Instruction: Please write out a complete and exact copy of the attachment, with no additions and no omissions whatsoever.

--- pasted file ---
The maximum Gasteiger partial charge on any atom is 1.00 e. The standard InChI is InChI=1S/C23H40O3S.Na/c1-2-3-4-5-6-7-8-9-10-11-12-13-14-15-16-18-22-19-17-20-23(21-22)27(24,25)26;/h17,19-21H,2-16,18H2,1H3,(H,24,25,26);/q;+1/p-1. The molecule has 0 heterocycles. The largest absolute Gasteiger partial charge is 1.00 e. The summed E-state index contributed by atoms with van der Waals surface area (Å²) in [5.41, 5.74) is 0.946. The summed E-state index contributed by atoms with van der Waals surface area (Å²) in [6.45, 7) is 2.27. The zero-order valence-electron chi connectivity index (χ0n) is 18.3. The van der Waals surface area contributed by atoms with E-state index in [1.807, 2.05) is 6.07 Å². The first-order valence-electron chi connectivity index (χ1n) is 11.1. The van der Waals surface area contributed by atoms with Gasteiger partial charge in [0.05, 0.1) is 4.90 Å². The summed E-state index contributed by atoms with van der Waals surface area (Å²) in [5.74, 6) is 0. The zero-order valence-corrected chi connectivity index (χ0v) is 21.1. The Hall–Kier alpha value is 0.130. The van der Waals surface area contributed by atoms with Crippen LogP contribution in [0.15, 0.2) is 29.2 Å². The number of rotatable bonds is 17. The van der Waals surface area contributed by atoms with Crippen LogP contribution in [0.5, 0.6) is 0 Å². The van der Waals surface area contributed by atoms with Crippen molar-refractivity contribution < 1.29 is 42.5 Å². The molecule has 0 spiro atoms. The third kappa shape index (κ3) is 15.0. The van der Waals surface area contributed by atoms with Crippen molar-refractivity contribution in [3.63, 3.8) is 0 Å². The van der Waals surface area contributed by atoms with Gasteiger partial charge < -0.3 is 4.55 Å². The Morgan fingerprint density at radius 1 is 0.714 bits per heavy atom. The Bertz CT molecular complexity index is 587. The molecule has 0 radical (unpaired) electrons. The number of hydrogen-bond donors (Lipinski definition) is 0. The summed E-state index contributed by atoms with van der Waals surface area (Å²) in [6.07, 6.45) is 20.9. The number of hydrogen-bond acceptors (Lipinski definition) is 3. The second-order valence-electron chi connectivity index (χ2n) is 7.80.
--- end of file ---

The maximum Gasteiger partial charge on any atom is 1.00 e. The standard InChI is InChI=1S/C23H40O3S.Na/c1-2-3-4-5-6-7-8-9-10-11-12-13-14-15-16-18-22-19-17-20-23(21-22)27(24,25)26;/h17,19-21H,2-16,18H2,1H3,(H,24,25,26);/q;+1/p-1. The molecule has 0 heterocycles. The largest absolute Gasteiger partial charge is 1.00 e. The summed E-state index contributed by atoms with van der Waals surface area (Å²) in [5.41, 5.74) is 0.946. The summed E-state index contributed by atoms with van der Waals surface area (Å²) in [6.45, 7) is 2.27. The zero-order valence-electron chi connectivity index (χ0n) is 18.3. The van der Waals surface area contributed by atoms with E-state index in [1.807, 2.05) is 6.07 Å². The first-order valence-electron chi connectivity index (χ1n) is 11.1. The van der Waals surface area contributed by atoms with Gasteiger partial charge in [0.05, 0.1) is 4.90 Å². The summed E-state index contributed by atoms with van der Waals surface area (Å²) in [5.74, 6) is 0. The zero-order valence-corrected chi connectivity index (χ0v) is 21.1. The Hall–Kier alpha value is 0.130. The van der Waals surface area contributed by atoms with Crippen LogP contribution in [0.15, 0.2) is 29.2 Å². The number of rotatable bonds is 17. The van der Waals surface area contributed by atoms with Crippen LogP contribution in [0.5, 0.6) is 0 Å². The van der Waals surface area contributed by atoms with Crippen molar-refractivity contribution < 1.29 is 42.5 Å². The molecule has 0 spiro atoms. The third kappa shape index (κ3) is 15.0. The van der Waals surface area contributed by atoms with Crippen molar-refractivity contribution in [3.63, 3.8) is 0 Å². The van der Waals surface area contributed by atoms with Gasteiger partial charge < -0.3 is 4.55 Å². The Morgan fingerprint density at radius 1 is 0.714 bits per heavy atom. The Bertz CT molecular complexity index is 587. The molecule has 0 radical (unpaired) electrons. The number of hydrogen-bond donors (Lipinski definition) is 0. The summed E-state index contributed by atoms with van der Waals surface area (Å²) in [6.07, 6.45) is 20.9. The number of hydrogen-bond acceptors (Lipinski definition) is 3. The second-order valence-electron chi connectivity index (χ2n) is 7.80.